Effectiveness of inoculation with rumen fluid containing Synergistes jonesii to control DHP toxicity in ruminants in eastern Indonesia

Michael J. Halliday, Charles Pakereng, Resti G. Edison, Putri Ara, Philips R. Dida, Jacob Nulik, Debora Kana Hau, Hayley E. McMillan, H. Max Shelton

Abstract


The feasibility and efficacy of inoculating with rumen fluid as a method to control hydroxypyridone (DHP) toxicity in ruminants on high leucaena diets in eastern Indonesia were investigated. Rumen fluid collected from 2 buffalo identified as ‘protected’, due to low levels of DHP excretion in urine, was orally administered to animals identified as ‘unprotected’ and concentrations of urinary DHP monitored. Control animals were dosed with water only. Treatments were randomly allocated to 10 recipient animals: 3 goats and 7 cattle. All animals were fed a diet containing fresh-cut 100% leucaena during the 18-day study period. Measurement of urinary DHP via colorimetric analysis commenced 8 days prior to animals being drenched with rumen fluid or water and continued for 10 days afterwards. Urinary DHP levels in animals that received the inoculum did not differ from those in the control group 10 days post-inoculation (mean 425 mg DHP/L; P = 0.50). Unexpectedly, DHP levels in all animals (rumen fluid and water) declined with time, although the difference did not reach statistical significance (P = 0.12), and remained above considered safe threshold levels. These results suggest that transfer of rumen fluid to overcome leucaena toxicity in animals in eastern Indonesia may not be effective despite great care having been taken to ensure the viability of the anaerobic organisms during the inoculation process; this methodology is also not a practical solution to replicate on a commercial scale. The findings suggest that inoculation may not be necessary if animals previously naïve to leucaena are able to adapt to DHP toxicity by other means.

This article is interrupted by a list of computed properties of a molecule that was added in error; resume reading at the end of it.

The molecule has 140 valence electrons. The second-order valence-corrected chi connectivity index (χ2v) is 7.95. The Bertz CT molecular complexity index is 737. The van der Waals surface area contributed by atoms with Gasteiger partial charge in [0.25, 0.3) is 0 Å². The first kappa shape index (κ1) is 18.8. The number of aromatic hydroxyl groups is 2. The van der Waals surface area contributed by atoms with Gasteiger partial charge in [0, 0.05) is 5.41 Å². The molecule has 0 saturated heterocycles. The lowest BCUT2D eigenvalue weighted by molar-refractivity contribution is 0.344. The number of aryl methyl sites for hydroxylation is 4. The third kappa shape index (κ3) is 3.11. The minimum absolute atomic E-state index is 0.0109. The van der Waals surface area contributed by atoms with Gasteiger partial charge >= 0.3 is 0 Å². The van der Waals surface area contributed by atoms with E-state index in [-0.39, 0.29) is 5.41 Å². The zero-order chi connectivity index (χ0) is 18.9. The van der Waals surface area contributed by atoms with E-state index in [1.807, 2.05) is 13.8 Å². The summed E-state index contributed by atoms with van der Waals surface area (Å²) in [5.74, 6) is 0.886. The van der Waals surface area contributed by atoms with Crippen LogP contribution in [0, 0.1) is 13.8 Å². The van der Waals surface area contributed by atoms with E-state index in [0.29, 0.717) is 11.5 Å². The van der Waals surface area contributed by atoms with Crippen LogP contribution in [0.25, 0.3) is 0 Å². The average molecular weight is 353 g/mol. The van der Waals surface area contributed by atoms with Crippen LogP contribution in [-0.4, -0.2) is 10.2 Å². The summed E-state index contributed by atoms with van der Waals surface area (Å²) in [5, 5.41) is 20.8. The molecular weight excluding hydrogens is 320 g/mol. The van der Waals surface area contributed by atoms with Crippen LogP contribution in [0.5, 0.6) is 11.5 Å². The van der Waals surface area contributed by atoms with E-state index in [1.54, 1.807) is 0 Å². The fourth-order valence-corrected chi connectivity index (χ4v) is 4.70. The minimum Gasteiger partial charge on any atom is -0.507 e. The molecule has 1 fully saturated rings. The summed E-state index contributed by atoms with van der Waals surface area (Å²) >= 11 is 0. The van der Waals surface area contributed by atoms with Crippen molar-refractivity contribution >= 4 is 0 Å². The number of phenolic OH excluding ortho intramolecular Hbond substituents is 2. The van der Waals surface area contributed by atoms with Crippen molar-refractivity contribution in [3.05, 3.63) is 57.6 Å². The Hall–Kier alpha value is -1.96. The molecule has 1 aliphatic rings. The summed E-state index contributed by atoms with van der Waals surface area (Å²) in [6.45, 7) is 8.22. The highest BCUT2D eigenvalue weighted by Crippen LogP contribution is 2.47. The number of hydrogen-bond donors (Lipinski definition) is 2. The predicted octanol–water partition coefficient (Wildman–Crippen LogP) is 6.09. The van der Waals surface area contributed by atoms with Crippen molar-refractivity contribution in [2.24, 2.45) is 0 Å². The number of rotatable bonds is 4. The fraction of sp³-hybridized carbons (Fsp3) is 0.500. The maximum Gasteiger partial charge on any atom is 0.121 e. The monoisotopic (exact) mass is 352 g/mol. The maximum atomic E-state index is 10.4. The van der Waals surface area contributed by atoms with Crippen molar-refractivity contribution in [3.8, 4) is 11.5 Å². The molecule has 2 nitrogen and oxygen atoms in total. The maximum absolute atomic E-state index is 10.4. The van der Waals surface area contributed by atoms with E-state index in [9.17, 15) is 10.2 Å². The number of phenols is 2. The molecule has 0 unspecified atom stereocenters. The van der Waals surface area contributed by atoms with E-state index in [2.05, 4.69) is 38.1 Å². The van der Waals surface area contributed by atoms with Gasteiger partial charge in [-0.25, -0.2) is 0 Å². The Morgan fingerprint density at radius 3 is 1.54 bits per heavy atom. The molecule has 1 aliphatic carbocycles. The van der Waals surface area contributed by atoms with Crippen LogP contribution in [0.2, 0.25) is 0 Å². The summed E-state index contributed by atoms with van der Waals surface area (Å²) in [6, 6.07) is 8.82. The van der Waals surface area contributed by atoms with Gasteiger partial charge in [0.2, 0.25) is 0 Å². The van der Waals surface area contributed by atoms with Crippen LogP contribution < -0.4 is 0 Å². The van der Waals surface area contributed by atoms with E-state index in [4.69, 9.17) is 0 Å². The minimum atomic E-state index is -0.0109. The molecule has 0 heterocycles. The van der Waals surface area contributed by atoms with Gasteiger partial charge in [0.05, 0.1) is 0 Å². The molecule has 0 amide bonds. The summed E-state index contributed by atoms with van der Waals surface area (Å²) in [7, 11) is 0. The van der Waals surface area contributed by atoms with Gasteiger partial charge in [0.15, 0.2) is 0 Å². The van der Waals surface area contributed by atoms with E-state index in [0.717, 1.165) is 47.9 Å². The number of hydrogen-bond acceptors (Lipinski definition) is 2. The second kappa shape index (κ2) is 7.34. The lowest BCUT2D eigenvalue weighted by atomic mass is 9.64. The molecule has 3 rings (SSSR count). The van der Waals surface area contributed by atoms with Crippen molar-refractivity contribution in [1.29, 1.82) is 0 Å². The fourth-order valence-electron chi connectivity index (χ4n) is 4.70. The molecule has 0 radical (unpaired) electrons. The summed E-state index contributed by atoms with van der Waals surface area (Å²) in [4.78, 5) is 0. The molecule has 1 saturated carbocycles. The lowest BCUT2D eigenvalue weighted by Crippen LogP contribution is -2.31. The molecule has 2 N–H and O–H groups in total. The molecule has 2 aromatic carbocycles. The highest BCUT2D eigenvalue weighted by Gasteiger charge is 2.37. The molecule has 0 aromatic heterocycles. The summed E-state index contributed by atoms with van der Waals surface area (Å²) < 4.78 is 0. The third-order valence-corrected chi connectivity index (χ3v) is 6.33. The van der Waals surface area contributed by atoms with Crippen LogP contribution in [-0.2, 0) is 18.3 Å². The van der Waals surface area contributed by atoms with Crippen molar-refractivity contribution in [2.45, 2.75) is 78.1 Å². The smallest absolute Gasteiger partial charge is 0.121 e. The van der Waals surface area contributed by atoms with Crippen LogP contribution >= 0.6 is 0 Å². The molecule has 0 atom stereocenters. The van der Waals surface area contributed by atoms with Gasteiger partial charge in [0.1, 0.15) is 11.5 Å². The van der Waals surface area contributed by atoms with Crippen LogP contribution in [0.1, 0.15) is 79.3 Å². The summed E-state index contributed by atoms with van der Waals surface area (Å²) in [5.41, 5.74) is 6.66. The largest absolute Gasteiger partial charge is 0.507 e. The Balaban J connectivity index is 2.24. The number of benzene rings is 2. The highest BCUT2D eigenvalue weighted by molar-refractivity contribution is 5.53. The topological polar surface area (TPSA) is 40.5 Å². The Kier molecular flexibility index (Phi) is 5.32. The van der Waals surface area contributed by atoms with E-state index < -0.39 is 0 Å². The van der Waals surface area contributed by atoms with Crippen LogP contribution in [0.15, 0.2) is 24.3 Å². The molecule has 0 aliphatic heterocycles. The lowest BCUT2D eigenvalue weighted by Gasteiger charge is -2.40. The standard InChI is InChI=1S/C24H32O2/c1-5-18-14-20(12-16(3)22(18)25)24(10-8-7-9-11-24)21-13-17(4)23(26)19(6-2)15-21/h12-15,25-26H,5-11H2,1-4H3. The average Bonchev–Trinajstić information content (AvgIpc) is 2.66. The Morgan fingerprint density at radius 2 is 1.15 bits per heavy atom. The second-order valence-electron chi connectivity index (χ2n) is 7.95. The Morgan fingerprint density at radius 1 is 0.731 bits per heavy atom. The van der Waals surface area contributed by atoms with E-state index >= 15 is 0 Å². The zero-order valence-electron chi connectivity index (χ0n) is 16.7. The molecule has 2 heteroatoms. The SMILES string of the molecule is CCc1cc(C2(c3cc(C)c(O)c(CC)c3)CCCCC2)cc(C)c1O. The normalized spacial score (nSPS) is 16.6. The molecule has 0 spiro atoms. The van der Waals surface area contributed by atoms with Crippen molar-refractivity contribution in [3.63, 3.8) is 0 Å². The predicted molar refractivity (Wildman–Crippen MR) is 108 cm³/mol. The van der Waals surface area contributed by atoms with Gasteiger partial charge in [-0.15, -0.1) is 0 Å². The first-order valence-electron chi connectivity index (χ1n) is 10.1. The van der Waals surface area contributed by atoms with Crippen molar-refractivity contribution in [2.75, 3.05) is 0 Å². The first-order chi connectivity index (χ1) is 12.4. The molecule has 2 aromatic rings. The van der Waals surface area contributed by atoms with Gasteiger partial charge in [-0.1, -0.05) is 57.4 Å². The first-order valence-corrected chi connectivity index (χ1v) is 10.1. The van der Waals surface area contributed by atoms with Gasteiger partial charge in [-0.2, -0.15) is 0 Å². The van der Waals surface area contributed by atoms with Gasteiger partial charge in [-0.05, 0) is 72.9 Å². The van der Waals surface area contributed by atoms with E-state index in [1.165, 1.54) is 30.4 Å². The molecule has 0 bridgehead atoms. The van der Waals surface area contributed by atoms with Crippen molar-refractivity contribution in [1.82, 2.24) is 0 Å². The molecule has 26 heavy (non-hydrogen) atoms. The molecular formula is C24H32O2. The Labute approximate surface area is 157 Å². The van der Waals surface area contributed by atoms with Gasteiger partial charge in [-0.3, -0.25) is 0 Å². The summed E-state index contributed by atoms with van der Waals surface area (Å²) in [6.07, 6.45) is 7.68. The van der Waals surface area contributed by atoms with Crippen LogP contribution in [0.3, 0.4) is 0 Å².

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DOI: https://doi.org/10.17138/tgft(7)252-257

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